Differentiated Instruction in AP Computer Science

DIFFERENTIATED INSTRUCTION in AP COMPUTER SCIENCE

by Richard White

2011-11-15

We’ve just completed the first quarter of the school year, and I’m loving (and for the moment surviving) the opportunity to teach a new course: AP Computer Science.

I actually began my teaching career in 1986 as the instructor of a computer programming class, first using BASIC, and then Pascal, on IBM XTs–the original beige PC. This was well before you crazy kids had access to the InterWebs, but we loved our computing machines just the same.

So it’s funny, and fun, to be teaching Computer Science again, and it’s exciting to be participating in that daily experiment we call “teaching,” in which the instructor hypothesizes about what might be an effective tool or strategy for working with a class, tries it out, and then goes home to clean up the mess of those experiments that–wonderfully or tragically–failed.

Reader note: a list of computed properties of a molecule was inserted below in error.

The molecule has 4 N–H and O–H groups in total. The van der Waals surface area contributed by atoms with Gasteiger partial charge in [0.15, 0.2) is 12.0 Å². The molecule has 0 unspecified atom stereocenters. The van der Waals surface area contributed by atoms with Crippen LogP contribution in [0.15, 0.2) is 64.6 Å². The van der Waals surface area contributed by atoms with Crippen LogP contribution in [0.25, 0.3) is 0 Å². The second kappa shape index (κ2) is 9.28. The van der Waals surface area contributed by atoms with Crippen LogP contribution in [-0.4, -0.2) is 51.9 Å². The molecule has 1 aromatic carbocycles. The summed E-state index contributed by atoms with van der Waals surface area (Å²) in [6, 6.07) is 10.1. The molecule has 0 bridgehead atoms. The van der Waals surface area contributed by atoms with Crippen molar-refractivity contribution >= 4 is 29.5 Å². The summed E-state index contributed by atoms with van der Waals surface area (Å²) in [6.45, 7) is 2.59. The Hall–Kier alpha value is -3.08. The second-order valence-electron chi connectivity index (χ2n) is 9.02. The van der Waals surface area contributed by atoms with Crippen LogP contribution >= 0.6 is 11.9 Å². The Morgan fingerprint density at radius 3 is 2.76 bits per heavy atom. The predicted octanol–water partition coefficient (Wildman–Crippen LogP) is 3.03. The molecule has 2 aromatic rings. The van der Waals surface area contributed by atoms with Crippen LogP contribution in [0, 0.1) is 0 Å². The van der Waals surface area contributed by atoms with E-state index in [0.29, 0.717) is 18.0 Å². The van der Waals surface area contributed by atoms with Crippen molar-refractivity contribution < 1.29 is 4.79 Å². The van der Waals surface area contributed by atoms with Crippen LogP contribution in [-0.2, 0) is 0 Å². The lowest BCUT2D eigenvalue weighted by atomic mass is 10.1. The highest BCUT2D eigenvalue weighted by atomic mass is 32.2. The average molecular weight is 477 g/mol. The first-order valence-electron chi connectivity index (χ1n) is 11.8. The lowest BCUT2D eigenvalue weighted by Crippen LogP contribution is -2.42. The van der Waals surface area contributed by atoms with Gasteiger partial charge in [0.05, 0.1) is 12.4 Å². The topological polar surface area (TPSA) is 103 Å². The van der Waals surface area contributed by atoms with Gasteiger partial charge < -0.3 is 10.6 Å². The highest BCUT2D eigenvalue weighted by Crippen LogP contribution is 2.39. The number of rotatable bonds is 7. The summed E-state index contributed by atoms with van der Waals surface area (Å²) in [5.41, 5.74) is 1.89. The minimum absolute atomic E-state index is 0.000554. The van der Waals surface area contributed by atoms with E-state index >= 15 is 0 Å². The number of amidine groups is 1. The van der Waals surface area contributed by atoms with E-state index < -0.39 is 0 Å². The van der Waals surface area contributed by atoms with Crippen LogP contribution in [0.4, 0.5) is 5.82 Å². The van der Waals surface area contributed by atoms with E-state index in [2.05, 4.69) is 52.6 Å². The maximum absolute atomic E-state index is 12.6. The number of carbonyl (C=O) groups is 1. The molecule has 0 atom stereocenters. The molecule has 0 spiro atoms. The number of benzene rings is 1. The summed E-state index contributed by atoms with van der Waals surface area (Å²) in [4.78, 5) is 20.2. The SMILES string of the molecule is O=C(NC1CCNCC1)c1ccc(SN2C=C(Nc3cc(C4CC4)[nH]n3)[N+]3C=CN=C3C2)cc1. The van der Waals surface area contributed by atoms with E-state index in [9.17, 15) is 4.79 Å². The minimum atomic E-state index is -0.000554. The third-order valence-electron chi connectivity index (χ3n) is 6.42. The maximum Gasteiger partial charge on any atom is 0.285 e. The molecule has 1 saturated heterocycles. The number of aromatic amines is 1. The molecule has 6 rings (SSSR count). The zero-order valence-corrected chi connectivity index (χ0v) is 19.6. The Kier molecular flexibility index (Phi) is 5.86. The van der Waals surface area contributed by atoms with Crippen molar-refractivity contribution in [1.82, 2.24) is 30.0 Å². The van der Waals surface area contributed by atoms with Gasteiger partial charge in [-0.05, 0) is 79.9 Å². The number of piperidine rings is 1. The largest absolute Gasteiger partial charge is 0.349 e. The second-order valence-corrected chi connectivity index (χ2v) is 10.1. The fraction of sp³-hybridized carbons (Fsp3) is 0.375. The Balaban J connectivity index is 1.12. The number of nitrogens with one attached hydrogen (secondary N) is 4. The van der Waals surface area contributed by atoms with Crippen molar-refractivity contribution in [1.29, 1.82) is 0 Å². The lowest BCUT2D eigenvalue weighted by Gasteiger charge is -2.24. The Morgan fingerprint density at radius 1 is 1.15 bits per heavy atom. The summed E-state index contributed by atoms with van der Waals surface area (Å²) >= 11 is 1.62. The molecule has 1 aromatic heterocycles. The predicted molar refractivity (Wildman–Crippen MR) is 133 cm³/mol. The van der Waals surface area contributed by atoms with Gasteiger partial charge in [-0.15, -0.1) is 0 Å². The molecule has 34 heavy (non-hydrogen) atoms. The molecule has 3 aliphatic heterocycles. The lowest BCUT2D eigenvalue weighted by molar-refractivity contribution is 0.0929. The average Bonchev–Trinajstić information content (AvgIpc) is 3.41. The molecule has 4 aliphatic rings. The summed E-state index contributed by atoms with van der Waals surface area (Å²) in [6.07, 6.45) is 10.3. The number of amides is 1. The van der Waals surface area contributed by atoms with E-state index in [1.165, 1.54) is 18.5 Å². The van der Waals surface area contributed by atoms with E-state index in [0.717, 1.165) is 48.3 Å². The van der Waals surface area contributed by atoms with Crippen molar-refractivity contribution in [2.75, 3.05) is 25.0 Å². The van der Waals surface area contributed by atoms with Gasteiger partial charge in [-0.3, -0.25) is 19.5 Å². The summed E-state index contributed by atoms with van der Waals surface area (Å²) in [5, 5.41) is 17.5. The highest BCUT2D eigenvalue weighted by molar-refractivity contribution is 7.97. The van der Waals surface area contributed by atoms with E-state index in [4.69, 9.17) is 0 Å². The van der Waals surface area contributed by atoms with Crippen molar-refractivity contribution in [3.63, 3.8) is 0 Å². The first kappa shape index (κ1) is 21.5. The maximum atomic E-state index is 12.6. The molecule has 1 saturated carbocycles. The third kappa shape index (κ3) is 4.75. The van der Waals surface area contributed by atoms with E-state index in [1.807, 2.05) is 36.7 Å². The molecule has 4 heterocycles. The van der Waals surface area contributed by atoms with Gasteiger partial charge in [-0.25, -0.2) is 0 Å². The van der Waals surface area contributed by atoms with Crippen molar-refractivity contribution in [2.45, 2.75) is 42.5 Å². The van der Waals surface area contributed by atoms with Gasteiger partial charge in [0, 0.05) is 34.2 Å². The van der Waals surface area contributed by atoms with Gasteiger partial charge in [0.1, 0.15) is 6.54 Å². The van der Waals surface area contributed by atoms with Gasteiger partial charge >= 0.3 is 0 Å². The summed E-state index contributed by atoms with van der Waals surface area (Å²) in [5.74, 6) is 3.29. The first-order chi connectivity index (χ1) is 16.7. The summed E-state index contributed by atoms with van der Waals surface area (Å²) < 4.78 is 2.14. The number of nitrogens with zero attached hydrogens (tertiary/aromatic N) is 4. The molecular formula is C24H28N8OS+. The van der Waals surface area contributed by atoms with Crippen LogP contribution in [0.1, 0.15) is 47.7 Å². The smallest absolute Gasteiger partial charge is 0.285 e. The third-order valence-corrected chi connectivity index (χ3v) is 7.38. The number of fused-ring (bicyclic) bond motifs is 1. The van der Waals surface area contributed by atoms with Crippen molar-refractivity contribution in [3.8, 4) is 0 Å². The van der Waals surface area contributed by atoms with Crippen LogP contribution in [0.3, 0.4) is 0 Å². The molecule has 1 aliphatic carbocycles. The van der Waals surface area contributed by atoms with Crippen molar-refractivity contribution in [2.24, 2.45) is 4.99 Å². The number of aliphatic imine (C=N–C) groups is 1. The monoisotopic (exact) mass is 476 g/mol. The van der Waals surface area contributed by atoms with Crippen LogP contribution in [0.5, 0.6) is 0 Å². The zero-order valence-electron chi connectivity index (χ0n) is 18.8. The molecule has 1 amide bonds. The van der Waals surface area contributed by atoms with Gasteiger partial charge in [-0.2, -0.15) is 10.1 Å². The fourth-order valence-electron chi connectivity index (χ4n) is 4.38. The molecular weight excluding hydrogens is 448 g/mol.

I’m finding out that my students this year have a wider range of abilities than I’m used to seeing in the AP Physics class I teach. The possible reasons for that wide range don’t really matter; I’m there to teach the students who are in the class, meet them all wherever they are, and see what I can do to help guide them in learning the subject.

How do you actually do that, though? How, practically, do I proved instruction and lessons for a classroom full of students, some of whom are going home and programming their own Blackjack programs just for fun, while others are having profound difficulties applying concepts that they appeared to have understood well just the day before?

The act of providing these varying levels of support in a single class has earned the buzzphrase differentiated instruction, and here’s what I’ve developed for a typical lesson:

  1. a whiteboard-based overview
  2. whiteboard based pseudocode
  3. freestyle coding for advanced students
  4. template-based support for intermediate students
  5. solution-based support for students who need more support

Wanna see it in action? Here’s a 7-minute documentary-style rundown, complete with footage of the kids hard at work.

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